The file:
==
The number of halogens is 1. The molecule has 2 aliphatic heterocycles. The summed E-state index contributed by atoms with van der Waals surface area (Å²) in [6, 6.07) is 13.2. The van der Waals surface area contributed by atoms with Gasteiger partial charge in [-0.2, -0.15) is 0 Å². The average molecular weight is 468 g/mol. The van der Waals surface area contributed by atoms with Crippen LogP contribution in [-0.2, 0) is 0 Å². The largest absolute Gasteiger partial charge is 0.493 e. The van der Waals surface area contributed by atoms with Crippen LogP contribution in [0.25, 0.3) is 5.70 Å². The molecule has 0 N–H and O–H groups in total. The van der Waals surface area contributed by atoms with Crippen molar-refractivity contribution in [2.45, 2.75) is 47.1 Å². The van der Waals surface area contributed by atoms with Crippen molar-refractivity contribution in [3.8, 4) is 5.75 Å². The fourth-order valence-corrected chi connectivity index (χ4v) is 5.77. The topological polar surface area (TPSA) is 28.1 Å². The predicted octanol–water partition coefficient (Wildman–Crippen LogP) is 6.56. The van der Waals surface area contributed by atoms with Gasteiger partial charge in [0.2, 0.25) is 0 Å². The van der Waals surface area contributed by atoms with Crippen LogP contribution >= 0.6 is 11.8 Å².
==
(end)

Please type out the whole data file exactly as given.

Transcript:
The number of halogens is 1. The molecule has 2 aliphatic heterocycles. The summed E-state index contributed by atoms with van der Waals surface area (Å²) in [6, 6.07) is 13.2. The van der Waals surface area contributed by atoms with Gasteiger partial charge in [-0.2, -0.15) is 0 Å². The average molecular weight is 468 g/mol. The van der Waals surface area contributed by atoms with Crippen LogP contribution in [-0.2, 0) is 0 Å². The largest absolute Gasteiger partial charge is 0.493 e. The van der Waals surface area contributed by atoms with Crippen LogP contribution in [0.25, 0.3) is 5.70 Å². The molecule has 0 N–H and O–H groups in total. The van der Waals surface area contributed by atoms with Crippen molar-refractivity contribution in [2.45, 2.75) is 47.1 Å². The van der Waals surface area contributed by atoms with Crippen molar-refractivity contribution in [3.8, 4) is 5.75 Å². The fourth-order valence-corrected chi connectivity index (χ4v) is 5.77. The topological polar surface area (TPSA) is 28.1 Å². The predicted octanol–water partition coefficient (Wildman–Crippen LogP) is 6.56. The van der Waals surface area contributed by atoms with Gasteiger partial charge in [0.2, 0.25) is 0 Å². The van der Waals surface area contributed by atoms with Crippen LogP contribution >= 0.6 is 11.8 Å².